Script Polyglots

Lately, there’s been a resurgence of interest in hiding script inside files of other types; sometimes this is known as a polyglot file. On Twitter, there’s been some excitement about a new tool that creates GIF/JavaScript polyglots. As you can see in the example provided in the aforementioned blog, when referenced as the source of…

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Downloading ZIP-Based Formats

More and more file formats are based on the ZIP format. The Open Packaging Conventions use ZIP as a base format, and that means frameworks like .NET’s System.IO.Packaging also generate files that are valid ZIP files. The Office 2007+ formats are ZIP-based, and more personally, Fiddler’s SAZ Format is ZIP-based. Unfortunately, this trend toward ZIP-based…

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Understanding Once-Per-Session Cache Validation

Last year, I wrote about the IE9 improvements in heuristic expiration, which apply when a server fails to specify how long a cached resource should be treated as fresh. Heuristic Expiration works by calculating an implicit freshness lifetime from the Last-Modified timestamp on the cached resource and the timestamp at which the resource was downloaded from…

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First IE9 Update Now Available

As announced over on the IEBlog, the first update for IE9 is now available. When this update is installed, the IE Help > About screen will indicate that the IE version is 9.0.1. Please note that this is a display only change and it is not reflected in the User-Agent String, Conditional Comments, or the…

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Download Resumption in Internet Explorer

While most file downloads are quickly and successfully completed, some large downloads take a long time to complete, and may be interrupted in the middle by either the user choosing to “Pause” or due to networking glitches (e.g. WiFi connection dropped). One of the significant enhancements in the IE9 Download Manager is enhanced support[1] for…

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Consent and Browser Refreshes

Modern browser APIs like the GeoLocation API are designed to have an asynchronous consent experience, whereby the API simply will not undertake a privileged action until the user consents. Unfortunately, many browser features like popup windows and ActiveX controls were designed before privilege limitations were introduced, and many websites are designed with the expectation that…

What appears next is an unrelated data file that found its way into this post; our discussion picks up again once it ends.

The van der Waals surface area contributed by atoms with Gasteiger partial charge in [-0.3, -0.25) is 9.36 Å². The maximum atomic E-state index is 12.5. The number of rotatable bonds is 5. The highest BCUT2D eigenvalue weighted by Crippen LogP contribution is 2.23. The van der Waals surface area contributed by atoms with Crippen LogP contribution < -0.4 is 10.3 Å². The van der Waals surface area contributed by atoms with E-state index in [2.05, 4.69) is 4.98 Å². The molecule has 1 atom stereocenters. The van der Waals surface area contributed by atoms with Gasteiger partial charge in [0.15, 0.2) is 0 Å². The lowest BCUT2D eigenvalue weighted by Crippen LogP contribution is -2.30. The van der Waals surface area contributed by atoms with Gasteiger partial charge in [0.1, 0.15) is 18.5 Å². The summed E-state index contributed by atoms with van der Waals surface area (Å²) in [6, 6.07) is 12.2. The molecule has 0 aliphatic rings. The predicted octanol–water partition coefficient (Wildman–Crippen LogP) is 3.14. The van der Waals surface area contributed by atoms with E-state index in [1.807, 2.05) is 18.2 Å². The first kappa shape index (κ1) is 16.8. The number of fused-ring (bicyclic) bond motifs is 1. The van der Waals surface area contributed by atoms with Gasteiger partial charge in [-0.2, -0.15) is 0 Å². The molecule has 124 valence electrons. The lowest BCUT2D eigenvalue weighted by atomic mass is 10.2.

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Socially-Engineered XSS Attacks

When the IE team talks about Cross-Site-Scripting (XSS) attacks, we’ve usually grouped them into three categories Type 0: DOM-based XSS Type 1: “Reflected” XSS Type 2: Persistent/Stored XSS DOM-APIs like toStaticHTML enable pages to protect themselves against Type 0 attacks. The Internet Explorer XSS Filter can block Type 1 attacks by detecting reflected script and…

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Browser Helper Objects for Windows Explorer

Thanks to TuxExplorer for reminding me to blog about this. Both Windows Explorer and Internet Explorer are able to load extensions known as Browser Helper Objects (BHOs). BHOs are a minimal extensibility point into both the shell and the browser, allowing extensions to sync to events and react accordingly. For instance, the Mouse Gestures add-on…

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Everything you need to know about Authenticode Code Signing

In today’s post, I’ll be discussing the use of Authenticode to sign software programs; this post will be of interest primarily to software developers. Large software companies (like Microsoft) often have an entire team dedicated to the code-signing and release process, but even (especially) small software publishers should sign their code. In this post, I’ll…

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IE9 Final RTW Minor Changes List

This is the third and last post in the Minor Changes series; it covers changes in the final Release-to-Web (RTW) version of Internet Explorer 9. IE9 Beta Minor Changes List IE9 Release Candidate (RC) Minor Changes List The Release Candidate was Platform Complete, meaning that the Internet Explorer team worked hard to avoid making any…

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